Tuesday, May 8, 2012 in U-T San Diego
Pivot, or pull the plug. Entrepreneurship is often defined by young men and women who are willing to demonstrate discipline, courage, passion, fortitude, the relentless pursuit of success and the fierce determination never to give up so as not to be blotted with the stain and shame of failure.
The startup model is often characterized by technology solutions in search of a problem. And thus is born the infamous pivot. What used to simply be called “We are clearly headed down the wrong road, with no revenue and no customers, so we better change course and do something else before we go broke” is now called elegantly — to pivot.
And one of the most successful pivots in the last decade belongs to Instagram, a 20-person company recently sold to Facebook for $1 billion (yes, with a “B”). But Instagram started as a “check-in” site called Burbn that enabled people to leave messages via the mobile phone. That concept got very little traction, so the team developed a mobile app that allowed people to take photos, alter them visually (make them appear “old”) and share them. It took off and had 27 million users as of last month. Voilà, Mr. Mark Zuckerberg came calling, and the rest is history.
The statistics favor pivoting. Startups that change products between one and three times raise more venture money than companies who don’t, according to a 13,000-company survey by Startup Genome Compass. An often-repeated Silicon Valley mantra is “fail fast.”
But constant pivoting can also be deep denial. Sometimes the right decision is just to pull the plug. I have a very good friend who came to see me recently, and after much discussion, my advice was “Sell it for whatever you can, get your life back, and then go do something else. You are pushing on a rope, and it is wrapped around your neck. You need to cut the rope or it will strangle you.”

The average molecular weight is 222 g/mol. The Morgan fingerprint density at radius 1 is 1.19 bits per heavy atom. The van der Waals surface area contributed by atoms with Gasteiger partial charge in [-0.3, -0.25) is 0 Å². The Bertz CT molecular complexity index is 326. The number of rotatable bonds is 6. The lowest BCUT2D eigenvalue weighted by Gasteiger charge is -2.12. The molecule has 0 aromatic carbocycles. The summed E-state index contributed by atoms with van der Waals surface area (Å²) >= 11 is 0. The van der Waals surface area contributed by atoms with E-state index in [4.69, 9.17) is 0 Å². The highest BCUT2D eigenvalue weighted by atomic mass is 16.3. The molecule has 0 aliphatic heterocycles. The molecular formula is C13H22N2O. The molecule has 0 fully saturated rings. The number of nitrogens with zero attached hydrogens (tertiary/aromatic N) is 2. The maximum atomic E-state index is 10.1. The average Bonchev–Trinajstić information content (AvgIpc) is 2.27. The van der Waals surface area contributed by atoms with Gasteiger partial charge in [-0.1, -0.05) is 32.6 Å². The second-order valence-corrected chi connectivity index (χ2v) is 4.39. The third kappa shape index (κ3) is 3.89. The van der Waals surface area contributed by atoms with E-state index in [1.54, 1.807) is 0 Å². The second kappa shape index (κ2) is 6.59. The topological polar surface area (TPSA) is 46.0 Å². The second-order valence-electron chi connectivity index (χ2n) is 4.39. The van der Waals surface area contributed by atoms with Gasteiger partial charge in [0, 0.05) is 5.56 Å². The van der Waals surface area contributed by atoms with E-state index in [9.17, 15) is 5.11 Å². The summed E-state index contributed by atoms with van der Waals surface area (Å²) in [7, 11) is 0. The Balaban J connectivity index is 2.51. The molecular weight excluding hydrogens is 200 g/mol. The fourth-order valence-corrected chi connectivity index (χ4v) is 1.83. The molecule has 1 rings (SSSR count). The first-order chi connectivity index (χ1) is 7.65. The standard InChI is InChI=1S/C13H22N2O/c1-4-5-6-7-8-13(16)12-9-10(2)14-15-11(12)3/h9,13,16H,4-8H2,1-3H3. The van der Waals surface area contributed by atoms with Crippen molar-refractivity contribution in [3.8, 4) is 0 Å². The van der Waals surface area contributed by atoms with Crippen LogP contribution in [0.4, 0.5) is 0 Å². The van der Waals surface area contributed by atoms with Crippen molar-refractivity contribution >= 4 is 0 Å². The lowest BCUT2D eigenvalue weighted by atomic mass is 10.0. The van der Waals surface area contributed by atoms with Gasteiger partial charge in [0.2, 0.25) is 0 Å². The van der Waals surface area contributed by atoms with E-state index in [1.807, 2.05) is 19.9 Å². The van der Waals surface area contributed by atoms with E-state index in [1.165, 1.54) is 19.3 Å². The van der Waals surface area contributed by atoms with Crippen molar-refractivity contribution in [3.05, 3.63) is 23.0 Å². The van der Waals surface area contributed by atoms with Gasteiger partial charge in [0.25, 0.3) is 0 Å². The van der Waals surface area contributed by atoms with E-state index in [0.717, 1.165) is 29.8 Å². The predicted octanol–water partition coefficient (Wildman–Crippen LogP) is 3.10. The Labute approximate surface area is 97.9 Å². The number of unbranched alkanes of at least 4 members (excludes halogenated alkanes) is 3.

What followed was a lengthy and painful discussion. The topic was not the product, the marketing, the investors or the company. It was about the personal feelings of shame, failure, letting people down, followed by maybe, just maybe, if we tried to raise one more round, we could pull a rabbit out of the hat.
Let me be very clear. I have stood in that young man’s shoes. I know that feeling of humiliation and disappointment. When you are the CEO, there is some unspoken tribal belief that you are also Houdini and can escape from any straitjacket or lock and chain. And the truth is, sometimes you can’t. This is tough stuff, because every entrepreneur knows in his head that he could fail, but every one of us also believes in our heart that we won’t.
The pivot is important. It gives a company a couple of chances. But running a company is not magic. We are not Penn and Teller; there are no secret trap doors. And sometimes, it is better to accept the inevitability of defeat, salvage what you can and save your soul than irrationally run the company into the ground.
And the hardest question to answer is “When?” When is it time to pull the plug, rather than double down? There is no simple iPhone pop-up that says, “Now, pal.” The elements that lead to that decision are enormously complex, and we will explore some of those in a future column. But one of them is not, “We have run out of money.” If that is the case, then you have missed the signpost up ahead.
Rule No. 109
“To pivot, perchance to dream.”
— Hamlet, 2012
Neil Senturia and Barbara Bry, serial entrepreneurs who invest in early-stage technology companies, write this weekly column about entrepreneurship in San Diego. Please email ideas to Barbara at firstname.lastname@example.org